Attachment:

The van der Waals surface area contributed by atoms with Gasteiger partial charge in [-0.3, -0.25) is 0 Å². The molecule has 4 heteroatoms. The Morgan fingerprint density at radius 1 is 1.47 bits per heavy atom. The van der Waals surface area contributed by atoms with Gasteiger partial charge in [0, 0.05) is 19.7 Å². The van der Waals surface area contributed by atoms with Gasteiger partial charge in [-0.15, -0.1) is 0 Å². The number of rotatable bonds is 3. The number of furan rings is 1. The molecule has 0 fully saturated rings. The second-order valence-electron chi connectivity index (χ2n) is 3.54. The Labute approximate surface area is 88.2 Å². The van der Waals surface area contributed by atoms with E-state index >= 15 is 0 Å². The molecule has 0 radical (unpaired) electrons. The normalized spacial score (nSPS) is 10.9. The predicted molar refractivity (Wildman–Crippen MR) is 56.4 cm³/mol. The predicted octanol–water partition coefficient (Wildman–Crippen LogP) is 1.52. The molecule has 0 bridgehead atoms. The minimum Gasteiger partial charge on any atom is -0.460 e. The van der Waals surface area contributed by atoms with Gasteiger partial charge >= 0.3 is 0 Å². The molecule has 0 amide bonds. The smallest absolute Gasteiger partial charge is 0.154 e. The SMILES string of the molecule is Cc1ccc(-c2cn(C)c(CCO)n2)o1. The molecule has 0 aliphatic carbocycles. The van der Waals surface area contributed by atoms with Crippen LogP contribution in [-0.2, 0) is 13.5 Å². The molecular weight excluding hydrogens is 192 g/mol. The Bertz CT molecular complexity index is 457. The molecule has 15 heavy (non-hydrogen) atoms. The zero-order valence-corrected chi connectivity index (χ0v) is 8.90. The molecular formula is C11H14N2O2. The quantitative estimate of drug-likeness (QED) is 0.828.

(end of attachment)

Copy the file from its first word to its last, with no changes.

The van der Waals surface area contributed by atoms with Gasteiger partial charge in [-0.3, -0.25) is 0 Å². The molecule has 4 heteroatoms. The Morgan fingerprint density at radius 1 is 1.47 bits per heavy atom. The van der Waals surface area contributed by atoms with Gasteiger partial charge in [0, 0.05) is 19.7 Å². The van der Waals surface area contributed by atoms with Gasteiger partial charge in [-0.15, -0.1) is 0 Å². The number of rotatable bonds is 3. The number of furan rings is 1. The molecule has 0 fully saturated rings. The second-order valence-electron chi connectivity index (χ2n) is 3.54. The Labute approximate surface area is 88.2 Å². The van der Waals surface area contributed by atoms with E-state index >= 15 is 0 Å². The molecule has 0 radical (unpaired) electrons. The normalized spacial score (nSPS) is 10.9. The predicted molar refractivity (Wildman–Crippen MR) is 56.4 cm³/mol. The predicted octanol–water partition coefficient (Wildman–Crippen LogP) is 1.52. The molecule has 0 bridgehead atoms. The minimum Gasteiger partial charge on any atom is -0.460 e. The van der Waals surface area contributed by atoms with Gasteiger partial charge >= 0.3 is 0 Å². The molecule has 0 amide bonds. The smallest absolute Gasteiger partial charge is 0.154 e. The SMILES string of the molecule is Cc1ccc(-c2cn(C)c(CCO)n2)o1. The molecule has 0 aliphatic carbocycles. The van der Waals surface area contributed by atoms with Crippen LogP contribution in [-0.2, 0) is 13.5 Å². The molecular weight excluding hydrogens is 192 g/mol. The Bertz CT molecular complexity index is 457. The molecule has 15 heavy (non-hydrogen) atoms. The zero-order valence-corrected chi connectivity index (χ0v) is 8.90. The molecular formula is C11H14N2O2. The quantitative estimate of drug-likeness (QED) is 0.828.